90 minute Delayed Start - January 21, 2018

Click here for more info

  • Employee Resources
  • Language

“Singing principal” exemplifies strength of character

Fox Creek Elementary School Principal Brian Rodda

HIGHLANDS RANCH – Being at school every day is not something that Brian Rodda would have envisioned for a vocation when he was a boy in Portland, Oregon.

“I was a kid who struggled in elementary school and middle school,” Rodda remembers. “I could not have predicted that I was going to be a teacher.”

Fox Creek Elementary School Principal Brian RoddaPerhaps that is what has led to his success as the principal at Fox Creek Elementary School–he knows what it is like to have difficulty in school. Rodda also knows the difference that teachers can make for struggling students. He still can name the teachers who led him to a career path in education.

“There were two teachers, Mrs. Cramer and Mrs. Dowdy, who turned my life around by bringing out more in me than I thought possible. It was because of them that I wanted to work with kids,” Rodda said. When he reached high school, another teacher brought the subject of U.S. History to life.

“It was Mr. Thompson that made it come alive!  He had a way of helping you feel like you were there in that moment in time. He made his students feel that we were just as important as the events we were studying,” Rodda shared.

Rodda attended Point Loma Nazarene University in San Diego, and graduated with a bachelor’s degree in Speech Pathology.  He returned to the university to earn his master’s degree in Curriculum, Instruction and Assessment. After three years of teaching in California, Rodda moved to Colorado, and taught fifth grade at Sand Creek Elementary School in Highlands Ranch.

Q & A with Brian Rodda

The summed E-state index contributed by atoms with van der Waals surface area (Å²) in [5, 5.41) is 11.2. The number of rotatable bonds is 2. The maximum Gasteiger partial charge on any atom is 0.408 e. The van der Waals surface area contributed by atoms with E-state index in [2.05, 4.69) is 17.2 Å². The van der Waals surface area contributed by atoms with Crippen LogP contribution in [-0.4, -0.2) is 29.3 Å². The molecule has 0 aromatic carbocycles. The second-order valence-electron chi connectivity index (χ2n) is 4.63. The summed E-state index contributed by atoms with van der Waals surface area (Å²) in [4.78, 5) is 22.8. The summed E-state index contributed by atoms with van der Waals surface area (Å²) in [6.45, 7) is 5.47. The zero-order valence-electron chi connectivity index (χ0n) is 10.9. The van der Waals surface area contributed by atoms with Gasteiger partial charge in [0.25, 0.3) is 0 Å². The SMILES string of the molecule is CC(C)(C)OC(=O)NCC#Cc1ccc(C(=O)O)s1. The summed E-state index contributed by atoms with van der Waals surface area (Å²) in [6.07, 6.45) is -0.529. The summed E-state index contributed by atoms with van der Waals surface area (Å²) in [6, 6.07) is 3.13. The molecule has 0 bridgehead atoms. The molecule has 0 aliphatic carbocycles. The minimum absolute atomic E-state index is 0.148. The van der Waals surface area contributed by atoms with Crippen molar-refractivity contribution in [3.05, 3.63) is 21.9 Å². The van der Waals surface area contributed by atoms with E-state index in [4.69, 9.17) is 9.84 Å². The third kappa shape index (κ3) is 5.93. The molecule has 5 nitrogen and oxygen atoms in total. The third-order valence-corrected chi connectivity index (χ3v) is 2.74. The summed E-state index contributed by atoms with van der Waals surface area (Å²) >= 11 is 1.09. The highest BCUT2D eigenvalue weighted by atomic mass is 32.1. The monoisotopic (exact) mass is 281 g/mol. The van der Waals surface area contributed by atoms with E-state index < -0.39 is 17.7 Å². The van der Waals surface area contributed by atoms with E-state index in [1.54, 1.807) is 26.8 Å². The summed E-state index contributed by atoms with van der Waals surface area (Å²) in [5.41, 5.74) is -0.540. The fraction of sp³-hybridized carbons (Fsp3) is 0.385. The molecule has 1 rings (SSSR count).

What was your first job?
My very first job is still one of my favorites.  It helped pay my way through college and ultimately shaped my desire to be a teacher.  I was a white water rafting guide and backcountry instructor for 5 years.

If you had the opportunity to pursue another career, what would you choose?
I’ve always had an interest in design and restoration.  If I hadn’t become an educator I very well could have become an architect.

Advice for a college graduate entering field of teaching:
Try to let go of what school was like for you.  Always look to the needs of the current generation of learners and do your best to meet their unique needs.  Fight like crazy to resist doing school they way you did school.

Who inspires you?
Anyone who overcomes personal challenges. On a daily basis I get to walk my school and witness amazing teaching and learning. At Fox Creek, we celebrate courage and perseverance, and every day I am honored to witness teachers and students taking risks, pushing through boundaries, and celebrating breakthroughs.

If you could wake up tomorrow having gained one quality or ability, what would it be?
I’m very drawn to people who are full of gratitude and joy. That’s not an easy choice when life brings challenges. If I could gain one ability it would be to chose gratitude in every moment of every day.

What is the last book you read?
My most recent read was How Children Succeed by Paul Tough.

What was your favorite subject in high school?
My favorite subject in high school was US History, and my interest had just as much to do with the teacher as it did the subject.  I loved seeing how our country’s history connected to the current influences and trend in society.

Are you a cat or dog person?
I’m a dog guy, 100%. My day is brightened when I come home and get my daily greeting from Toby, a very lovable and exceptionally goofy goldendoodle.

What was your first car?
My first car was a red Plymouth Champ known as “the flying strawberry” because my buddy spilled a strawberry shake in the back seat and I could never get the smell out. In the pecking order of high school cars it was just a notch above a Gremlin.

Favorite store to browse?  
I can get lost in an REI pretty quick, planning my next outdoor adventure.

Favorite Colorado getaway?
The favorite getaway for my wife and me is Lake City, Colorado.  It’s a place of fond memories and peaceful space.

Favorite quote?
There’s a green sign above my desk at school, “Keep Calm and Principal On!”